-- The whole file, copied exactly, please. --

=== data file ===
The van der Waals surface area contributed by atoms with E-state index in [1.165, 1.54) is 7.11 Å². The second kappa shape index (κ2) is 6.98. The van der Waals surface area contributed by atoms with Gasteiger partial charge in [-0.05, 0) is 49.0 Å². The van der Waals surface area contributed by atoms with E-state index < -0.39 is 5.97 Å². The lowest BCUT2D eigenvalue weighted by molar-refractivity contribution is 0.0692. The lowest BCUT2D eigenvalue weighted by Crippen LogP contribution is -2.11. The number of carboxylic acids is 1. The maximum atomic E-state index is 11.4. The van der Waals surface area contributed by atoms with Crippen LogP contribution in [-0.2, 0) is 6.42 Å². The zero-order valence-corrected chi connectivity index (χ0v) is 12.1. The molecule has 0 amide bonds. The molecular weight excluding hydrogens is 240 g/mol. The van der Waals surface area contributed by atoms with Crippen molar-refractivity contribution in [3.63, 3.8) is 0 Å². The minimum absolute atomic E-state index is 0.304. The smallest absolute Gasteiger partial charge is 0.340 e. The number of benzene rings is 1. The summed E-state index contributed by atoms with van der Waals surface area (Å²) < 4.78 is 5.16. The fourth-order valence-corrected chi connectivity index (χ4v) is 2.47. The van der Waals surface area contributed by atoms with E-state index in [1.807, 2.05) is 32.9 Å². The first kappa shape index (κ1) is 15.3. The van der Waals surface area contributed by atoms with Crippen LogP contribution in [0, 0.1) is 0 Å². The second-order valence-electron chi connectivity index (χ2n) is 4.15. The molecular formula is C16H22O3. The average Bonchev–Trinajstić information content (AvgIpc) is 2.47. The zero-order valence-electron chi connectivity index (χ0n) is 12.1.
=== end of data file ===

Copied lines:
The van der Waals surface area contributed by atoms with E-state index in [1.165, 1.54) is 7.11 Å². The second kappa shape index (κ2) is 6.98. The van der Waals surface area contributed by atoms with Gasteiger partial charge in [-0.05, 0) is 49.0 Å². The van der Waals surface area contributed by atoms with E-state index < -0.39 is 5.97 Å². The lowest BCUT2D eigenvalue weighted by molar-refractivity contribution is 0.0692. The lowest BCUT2D eigenvalue weighted by Crippen LogP contribution is -2.11. The number of carboxylic acids is 1. The maximum atomic E-state index is 11.4. The van der Waals surface area contributed by atoms with Crippen LogP contribution in [-0.2, 0) is 6.42 Å². The zero-order valence-corrected chi connectivity index (χ0v) is 12.1. The molecule has 0 amide bonds. The molecular weight excluding hydrogens is 240 g/mol. The van der Waals surface area contributed by atoms with Crippen molar-refractivity contribution in [3.63, 3.8) is 0 Å². The minimum absolute atomic E-state index is 0.304. The smallest absolute Gasteiger partial charge is 0.340 e. The number of benzene rings is 1. The summed E-state index contributed by atoms with van der Waals surface area (Å²) < 4.78 is 5.16. The fourth-order valence-corrected chi connectivity index (χ4v) is 2.47. The van der Waals surface area contributed by atoms with E-state index in [1.807, 2.05) is 32.9 Å². The first kappa shape index (κ1) is 15.3. The van der Waals surface area contributed by atoms with Crippen LogP contribution in [0, 0.1) is 0 Å². The second-order valence-electron chi connectivity index (χ2n) is 4.15. The molecular formula is C16H22O3. The average Bonchev–Trinajstić information content (AvgIpc) is 2.47. The zero-order valence-electron chi connectivity index (χ0n) is 12.1.